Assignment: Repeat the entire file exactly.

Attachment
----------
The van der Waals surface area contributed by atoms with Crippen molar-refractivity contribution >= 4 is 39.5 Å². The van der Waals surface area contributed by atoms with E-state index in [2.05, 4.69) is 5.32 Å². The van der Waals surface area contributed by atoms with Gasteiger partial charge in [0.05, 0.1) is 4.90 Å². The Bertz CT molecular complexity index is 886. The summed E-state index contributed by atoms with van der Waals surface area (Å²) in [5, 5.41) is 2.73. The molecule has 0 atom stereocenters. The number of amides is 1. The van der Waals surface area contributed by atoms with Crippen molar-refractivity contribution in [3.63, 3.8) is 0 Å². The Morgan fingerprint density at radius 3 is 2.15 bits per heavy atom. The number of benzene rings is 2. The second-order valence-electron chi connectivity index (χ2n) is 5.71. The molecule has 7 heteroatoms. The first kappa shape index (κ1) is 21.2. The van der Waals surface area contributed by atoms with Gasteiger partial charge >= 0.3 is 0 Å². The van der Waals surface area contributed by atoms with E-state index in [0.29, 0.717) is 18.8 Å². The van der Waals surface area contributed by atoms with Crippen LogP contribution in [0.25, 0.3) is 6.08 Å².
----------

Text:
The van der Waals surface area contributed by atoms with Crippen molar-refractivity contribution >= 4 is 39.5 Å². The van der Waals surface area contributed by atoms with E-state index in [2.05, 4.69) is 5.32 Å². The van der Waals surface area contributed by atoms with Gasteiger partial charge in [0.05, 0.1) is 4.90 Å². The Bertz CT molecular complexity index is 886. The summed E-state index contributed by atoms with van der Waals surface area (Å²) in [5, 5.41) is 2.73. The molecule has 0 atom stereocenters. The number of amides is 1. The van der Waals surface area contributed by atoms with Crippen molar-refractivity contribution in [3.63, 3.8) is 0 Å². The Morgan fingerprint density at radius 3 is 2.15 bits per heavy atom. The number of benzene rings is 2. The second-order valence-electron chi connectivity index (χ2n) is 5.71. The molecule has 7 heteroatoms. The first kappa shape index (κ1) is 21.2. The van der Waals surface area contributed by atoms with Gasteiger partial charge >= 0.3 is 0 Å². The van der Waals surface area contributed by atoms with E-state index in [0.29, 0.717) is 18.8 Å². The van der Waals surface area contributed by atoms with Crippen LogP contribution in [0.25, 0.3) is 6.08 Å².